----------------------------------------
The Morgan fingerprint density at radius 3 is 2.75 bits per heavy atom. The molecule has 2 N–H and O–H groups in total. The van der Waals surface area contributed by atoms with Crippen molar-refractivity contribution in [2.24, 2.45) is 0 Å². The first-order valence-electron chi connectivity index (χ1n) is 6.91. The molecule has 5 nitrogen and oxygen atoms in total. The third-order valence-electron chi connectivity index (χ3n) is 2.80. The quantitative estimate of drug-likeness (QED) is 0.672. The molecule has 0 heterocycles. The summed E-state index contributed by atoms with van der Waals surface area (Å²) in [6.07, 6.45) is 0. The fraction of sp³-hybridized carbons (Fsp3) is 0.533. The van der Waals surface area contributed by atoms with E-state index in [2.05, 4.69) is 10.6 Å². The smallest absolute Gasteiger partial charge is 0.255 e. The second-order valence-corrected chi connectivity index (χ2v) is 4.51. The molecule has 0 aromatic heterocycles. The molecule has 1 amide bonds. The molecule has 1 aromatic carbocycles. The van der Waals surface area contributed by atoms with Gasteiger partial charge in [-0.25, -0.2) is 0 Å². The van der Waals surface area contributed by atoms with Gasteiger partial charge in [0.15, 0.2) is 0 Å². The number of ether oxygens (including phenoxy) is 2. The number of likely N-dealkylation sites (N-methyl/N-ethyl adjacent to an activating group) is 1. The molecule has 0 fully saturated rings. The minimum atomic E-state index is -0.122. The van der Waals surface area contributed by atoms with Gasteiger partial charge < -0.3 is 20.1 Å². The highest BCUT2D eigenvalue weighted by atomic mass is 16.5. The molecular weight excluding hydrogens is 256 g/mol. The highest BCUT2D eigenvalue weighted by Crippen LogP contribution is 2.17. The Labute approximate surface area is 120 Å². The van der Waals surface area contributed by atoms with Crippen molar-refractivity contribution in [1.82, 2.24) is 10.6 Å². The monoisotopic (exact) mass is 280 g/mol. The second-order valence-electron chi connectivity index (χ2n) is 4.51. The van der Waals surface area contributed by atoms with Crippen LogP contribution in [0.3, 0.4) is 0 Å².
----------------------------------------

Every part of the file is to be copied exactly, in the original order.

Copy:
The Morgan fingerprint density at radius 3 is 2.75 bits per heavy atom. The molecule has 2 N–H and O–H groups in total. The van der Waals surface area contributed by atoms with Crippen molar-refractivity contribution in [2.24, 2.45) is 0 Å². The first-order valence-electron chi connectivity index (χ1n) is 6.91. The molecule has 5 nitrogen and oxygen atoms in total. The third-order valence-electron chi connectivity index (χ3n) is 2.80. The quantitative estimate of drug-likeness (QED) is 0.672. The molecule has 0 heterocycles. The summed E-state index contributed by atoms with van der Waals surface area (Å²) in [6.07, 6.45) is 0. The fraction of sp³-hybridized carbons (Fsp3) is 0.533. The van der Waals surface area contributed by atoms with E-state index in [2.05, 4.69) is 10.6 Å². The smallest absolute Gasteiger partial charge is 0.255 e. The second-order valence-corrected chi connectivity index (χ2v) is 4.51. The molecule has 0 aromatic heterocycles. The molecule has 1 amide bonds. The molecule has 1 aromatic carbocycles. The van der Waals surface area contributed by atoms with Gasteiger partial charge in [-0.25, -0.2) is 0 Å². The van der Waals surface area contributed by atoms with Gasteiger partial charge in [0.15, 0.2) is 0 Å². The number of ether oxygens (including phenoxy) is 2. The number of likely N-dealkylation sites (N-methyl/N-ethyl adjacent to an activating group) is 1. The molecule has 0 fully saturated rings. The minimum atomic E-state index is -0.122. The van der Waals surface area contributed by atoms with Gasteiger partial charge < -0.3 is 20.1 Å². The highest BCUT2D eigenvalue weighted by atomic mass is 16.5. The molecular weight excluding hydrogens is 256 g/mol. The highest BCUT2D eigenvalue weighted by Crippen LogP contribution is 2.17. The Labute approximate surface area is 120 Å². The van der Waals surface area contributed by atoms with Crippen molar-refractivity contribution in [1.82, 2.24) is 10.6 Å². The monoisotopic (exact) mass is 280 g/mol. The second-order valence-electron chi connectivity index (χ2n) is 4.51. The van der Waals surface area contributed by atoms with Crippen LogP contribution in [0.3, 0.4) is 0 Å².